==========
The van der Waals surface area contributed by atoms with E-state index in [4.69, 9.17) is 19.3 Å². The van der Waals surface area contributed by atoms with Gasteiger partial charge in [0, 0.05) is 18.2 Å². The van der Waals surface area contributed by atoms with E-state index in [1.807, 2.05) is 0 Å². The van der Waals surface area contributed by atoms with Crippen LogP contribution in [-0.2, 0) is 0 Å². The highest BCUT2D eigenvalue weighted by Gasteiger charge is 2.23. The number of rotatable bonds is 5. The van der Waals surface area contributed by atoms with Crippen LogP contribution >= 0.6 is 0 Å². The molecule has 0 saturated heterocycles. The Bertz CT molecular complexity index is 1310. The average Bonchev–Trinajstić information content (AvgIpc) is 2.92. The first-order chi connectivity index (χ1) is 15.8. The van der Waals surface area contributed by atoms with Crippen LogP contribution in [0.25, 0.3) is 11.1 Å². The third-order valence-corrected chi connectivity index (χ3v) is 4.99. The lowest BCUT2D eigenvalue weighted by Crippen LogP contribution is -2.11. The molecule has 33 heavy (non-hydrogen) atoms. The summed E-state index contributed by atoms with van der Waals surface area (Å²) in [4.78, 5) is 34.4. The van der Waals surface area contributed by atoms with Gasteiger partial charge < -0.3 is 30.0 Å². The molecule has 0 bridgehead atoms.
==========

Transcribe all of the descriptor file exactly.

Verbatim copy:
The van der Waals surface area contributed by atoms with E-state index in [4.69, 9.17) is 19.3 Å². The van der Waals surface area contributed by atoms with Gasteiger partial charge in [0, 0.05) is 18.2 Å². The van der Waals surface area contributed by atoms with E-state index in [1.807, 2.05) is 0 Å². The van der Waals surface area contributed by atoms with Crippen LogP contribution in [-0.2, 0) is 0 Å². The highest BCUT2D eigenvalue weighted by Gasteiger charge is 2.23. The number of rotatable bonds is 5. The van der Waals surface area contributed by atoms with Crippen LogP contribution >= 0.6 is 0 Å². The molecule has 0 saturated heterocycles. The Bertz CT molecular complexity index is 1310. The average Bonchev–Trinajstić information content (AvgIpc) is 2.92. The first-order chi connectivity index (χ1) is 15.8. The van der Waals surface area contributed by atoms with Crippen LogP contribution in [0.25, 0.3) is 11.1 Å². The third-order valence-corrected chi connectivity index (χ3v) is 4.99. The lowest BCUT2D eigenvalue weighted by Crippen LogP contribution is -2.11. The molecule has 33 heavy (non-hydrogen) atoms. The summed E-state index contributed by atoms with van der Waals surface area (Å²) in [4.78, 5) is 34.4. The van der Waals surface area contributed by atoms with Gasteiger partial charge < -0.3 is 30.0 Å². The molecule has 0 bridgehead atoms.